In order to emphasize how much money the sight of Annie Potts, the mousy blandness she exuded in Crimes of Passion has been completely exorcised, belting out religious show tunes as Darla makes for the church, we're subjected to a montage–one set to the strains of "Lay You're Money Down for Jesus" by twins John and Paul Cody–that depicts the complex machinery that operates behind the scenes (the church basement is packed with people whose sole job it is to oversee the cash flow). As we're down there, we also see Rev. Porter blessing the letters sent in by those suffering from various diseases (before he blesses a pile, a lackey informs him of which illness they're afflicted with).
Meanwhile, in another part of Eureka Springs, Arkansas, Bill Paxton is being straddled by a slip-wearing Linda Kozlowski (much respect to her for ignoring the waspy pricks who probably told her to change her name to something less Polish). Unsatisfied with life between Miss Kozlowski's able-bodied thighs, Bill Paxton, who is actually playing a character named Jesse, decides to rob the Tower of Bethlehem. You see, they took 50,000 dollars from Linda Kozlowski's dying bubby (Linda's character, by the way, is named Claire), and Jesse would like to get that money back.
Of course, they're gonna need a little help, after all, you'll need more than a fully grown Bill Paxton and a silky brunette woman in a slip (her dainty ankles beaming with Polish pride) to pull off a job like this. Enter Big Joe (Dennis Burkley), a shotgun-wielding career criminal who fancies himself a country and western singer, and Arnold (Glenn Withrow), the reincarnation of one of Marie Antoinette's handmaidens, two ex-cons just itching to "go do some crimes." Now you'd think these characters, simply by looking at them, would bring nothing but comic relief to the proceedings. But they're just as important as Jesse and Claire, even more so at times. Representing the healing powers of redemption, Big Joe humanizes the police with his stirring rendition of "Policeman," seeks financial advice from a crooked reverend, and uses his giant teddy bear-eqsue temperament to successfully placate Darla's impending meltdown, while Arnold finds love in the form of a choir member dressed as an angel (Debra Sue Maffett) and employs his playful nature in a way that allows the show's fake born again director (Anthony Geary) to reconnect with his inner rabble-rouser.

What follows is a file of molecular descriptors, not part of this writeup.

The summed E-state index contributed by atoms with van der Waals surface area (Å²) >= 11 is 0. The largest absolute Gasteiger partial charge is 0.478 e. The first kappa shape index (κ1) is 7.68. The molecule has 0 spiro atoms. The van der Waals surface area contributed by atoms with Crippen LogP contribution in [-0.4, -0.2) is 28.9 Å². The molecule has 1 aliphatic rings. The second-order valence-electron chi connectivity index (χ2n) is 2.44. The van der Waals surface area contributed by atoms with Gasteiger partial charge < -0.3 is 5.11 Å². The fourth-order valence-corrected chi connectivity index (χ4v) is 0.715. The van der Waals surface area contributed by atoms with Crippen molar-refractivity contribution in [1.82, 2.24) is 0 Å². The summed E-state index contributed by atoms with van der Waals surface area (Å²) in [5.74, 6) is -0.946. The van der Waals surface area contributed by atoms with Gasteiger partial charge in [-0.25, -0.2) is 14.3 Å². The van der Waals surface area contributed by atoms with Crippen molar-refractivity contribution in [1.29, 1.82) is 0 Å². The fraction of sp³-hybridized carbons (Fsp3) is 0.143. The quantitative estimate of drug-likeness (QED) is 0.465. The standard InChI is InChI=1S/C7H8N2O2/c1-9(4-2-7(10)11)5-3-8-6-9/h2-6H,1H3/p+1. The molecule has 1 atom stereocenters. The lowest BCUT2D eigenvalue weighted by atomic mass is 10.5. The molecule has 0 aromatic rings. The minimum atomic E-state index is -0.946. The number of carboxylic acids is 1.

With his team assembled, it's time to head on down to the Tower of Bethlehem. Since no-one wants to watch a film where a megachurch is robbed without incident, Jesse, Claire, Big Joe, and Arnold find themselves, after taking a wrong turn, in the middle of Kenny (Brian Thompson, the weight-lifting helicopter pilot from Miracle Mile) and Darla's impassioned interpretation of the story of Samson and Delila.
When it comes to movies that feature hostage situations, I always side with the hostage takers, as I tend to identify with their status as outsiders who want to buck the system. Unfortunately, or fortunately, depending on your outlook, Pass the Ammo presents a bit of a conundrum in that the character I would normally root against is so darn affable. If I had to blame anyone for this off-putting turn of events, it would have to Leland Crooke (Cat Fight from My Chauffeur). Charming, folksy, and always levelheaded, Leland and his Louisiana accent bring a lot of unexpected nuance to Rascal Lebeaux, a smalltown sheriff who's thrust into the middle of one doozy of a standoff. At first, it seemed like Sheriff Lebeaux was gonna be nothing more than your average redneck lawman (after all, he is duck hunting when we first meet up with him), but slowly, as the film progresses, the character becomes more complex.
Another dilemma arises when Claire points her pistol in anger at Darla during a particularly heated moment. I was all like, get that gun out of Darla's face, you hillbilly skank! Despite the fact that her head is filled with paint fumes and sautéed poppycock, Darla was able to win me over through her dedication to gaudy fashion (lots of slit-heavy gowns), and, of course, her overall babeiliciousness. It doesn't take a genius to figure this out, but while Linda Kozlowski was busy portraying Claire as a bit of a buzzkill, Annie Potts is secretly plotting the course that lead Darla to come off as sympathetic by the time the bullets (and tank shells) started to whiz through the auditorium.
You could say my favourite characters were Rascal Lebeaux, Darla, and, if I had to choose a third, I would probably have to go with either Dennis Burkley's Big Joe or Anthony Geary's Stonewall, as they were genuinely likeable, but not dicks about it. Besides, you gotta love a guy (Big Joe) whose idea of revenge is to blast two pricey pairs of cowboy boots with his trusty shotgun.
Lampooning televangelism is a little like shooting fish that have placed in a smallish container; they're an easy target. But Pass the Ammo, however, casts a wide net when it comes to its mockery. Ridiculing the corrupt machinations of local politics, the power of "Big God," redneck vigilantes, corn-fed reactionaries, and the scourge that is groupthink, writers Joel Cohen and Neil Cohen have fashioned a script, one that features the line, "they're gonna butt-fuck the preacher on TV," that seems to spare no-one.
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Special thanks to Russ for not only introducing me to this movie, but for providing me with a copy of it.